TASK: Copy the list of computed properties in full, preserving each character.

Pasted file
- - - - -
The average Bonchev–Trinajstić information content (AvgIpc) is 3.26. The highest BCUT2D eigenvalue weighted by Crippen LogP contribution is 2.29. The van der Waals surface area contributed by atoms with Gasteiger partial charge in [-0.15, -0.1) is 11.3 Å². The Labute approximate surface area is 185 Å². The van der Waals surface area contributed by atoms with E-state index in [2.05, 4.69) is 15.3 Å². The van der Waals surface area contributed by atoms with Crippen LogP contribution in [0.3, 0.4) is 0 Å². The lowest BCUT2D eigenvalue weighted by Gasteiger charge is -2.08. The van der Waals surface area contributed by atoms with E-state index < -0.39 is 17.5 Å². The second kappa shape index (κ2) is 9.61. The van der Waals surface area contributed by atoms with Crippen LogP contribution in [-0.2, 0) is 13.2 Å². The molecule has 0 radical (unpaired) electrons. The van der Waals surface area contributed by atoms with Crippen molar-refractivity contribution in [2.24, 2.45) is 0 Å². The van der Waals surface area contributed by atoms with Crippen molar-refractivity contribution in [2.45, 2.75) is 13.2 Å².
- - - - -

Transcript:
The average Bonchev–Trinajstić information content (AvgIpc) is 3.26. The highest BCUT2D eigenvalue weighted by Crippen LogP contribution is 2.29. The van der Waals surface area contributed by atoms with Gasteiger partial charge in [-0.15, -0.1) is 11.3 Å². The Labute approximate surface area is 185 Å². The van der Waals surface area contributed by atoms with E-state index in [2.05, 4.69) is 15.3 Å². The van der Waals surface area contributed by atoms with Crippen LogP contribution in [0.3, 0.4) is 0 Å². The lowest BCUT2D eigenvalue weighted by Gasteiger charge is -2.08. The van der Waals surface area contributed by atoms with E-state index < -0.39 is 17.5 Å². The second kappa shape index (κ2) is 9.61. The van der Waals surface area contributed by atoms with Crippen LogP contribution in [-0.2, 0) is 13.2 Å². The molecule has 0 radical (unpaired) electrons. The van der Waals surface area contributed by atoms with Crippen molar-refractivity contribution in [2.24, 2.45) is 0 Å². The van der Waals surface area contributed by atoms with Crippen molar-refractivity contribution in [2.45, 2.75) is 13.2 Å².